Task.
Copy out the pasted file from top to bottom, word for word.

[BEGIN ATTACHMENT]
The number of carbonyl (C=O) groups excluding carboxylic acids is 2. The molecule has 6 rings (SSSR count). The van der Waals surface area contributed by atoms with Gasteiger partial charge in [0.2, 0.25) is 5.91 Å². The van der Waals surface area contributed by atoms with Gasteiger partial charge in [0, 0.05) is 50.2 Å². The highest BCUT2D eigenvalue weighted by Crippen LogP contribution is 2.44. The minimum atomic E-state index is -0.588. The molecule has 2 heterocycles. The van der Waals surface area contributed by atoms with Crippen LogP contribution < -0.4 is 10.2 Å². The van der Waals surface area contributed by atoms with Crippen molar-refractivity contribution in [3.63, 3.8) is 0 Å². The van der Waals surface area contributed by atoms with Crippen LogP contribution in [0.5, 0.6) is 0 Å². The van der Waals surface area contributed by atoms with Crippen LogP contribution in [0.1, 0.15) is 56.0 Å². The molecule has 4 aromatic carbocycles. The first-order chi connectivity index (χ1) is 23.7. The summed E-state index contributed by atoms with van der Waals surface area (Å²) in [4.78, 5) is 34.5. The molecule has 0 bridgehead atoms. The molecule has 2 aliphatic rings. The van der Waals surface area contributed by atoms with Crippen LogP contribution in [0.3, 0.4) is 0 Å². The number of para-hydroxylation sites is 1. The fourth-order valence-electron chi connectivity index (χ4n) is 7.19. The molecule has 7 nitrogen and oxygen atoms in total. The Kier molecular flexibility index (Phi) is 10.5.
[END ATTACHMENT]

The number of carbonyl (C=O) groups excluding carboxylic acids is 2. The molecule has 6 rings (SSSR count). The van der Waals surface area contributed by atoms with Gasteiger partial charge in [0.2, 0.25) is 5.91 Å². The van der Waals surface area contributed by atoms with Gasteiger partial charge in [0, 0.05) is 50.2 Å². The highest BCUT2D eigenvalue weighted by Crippen LogP contribution is 2.44. The minimum atomic E-state index is -0.588. The molecule has 2 heterocycles. The van der Waals surface area contributed by atoms with Crippen LogP contribution < -0.4 is 10.2 Å². The van der Waals surface area contributed by atoms with Crippen molar-refractivity contribution in [3.63, 3.8) is 0 Å². The van der Waals surface area contributed by atoms with Crippen LogP contribution in [0.5, 0.6) is 0 Å². The van der Waals surface area contributed by atoms with Crippen LogP contribution in [0.1, 0.15) is 56.0 Å². The molecule has 4 aromatic carbocycles. The first-order chi connectivity index (χ1) is 23.7. The summed E-state index contributed by atoms with van der Waals surface area (Å²) in [4.78, 5) is 34.5. The molecule has 0 bridgehead atoms. The molecule has 2 aliphatic rings. The van der Waals surface area contributed by atoms with Crippen LogP contribution in [0.3, 0.4) is 0 Å². The number of para-hydroxylation sites is 1. The fourth-order valence-electron chi connectivity index (χ4n) is 7.19. The molecule has 7 nitrogen and oxygen atoms in total. The Kier molecular flexibility index (Phi) is 10.5.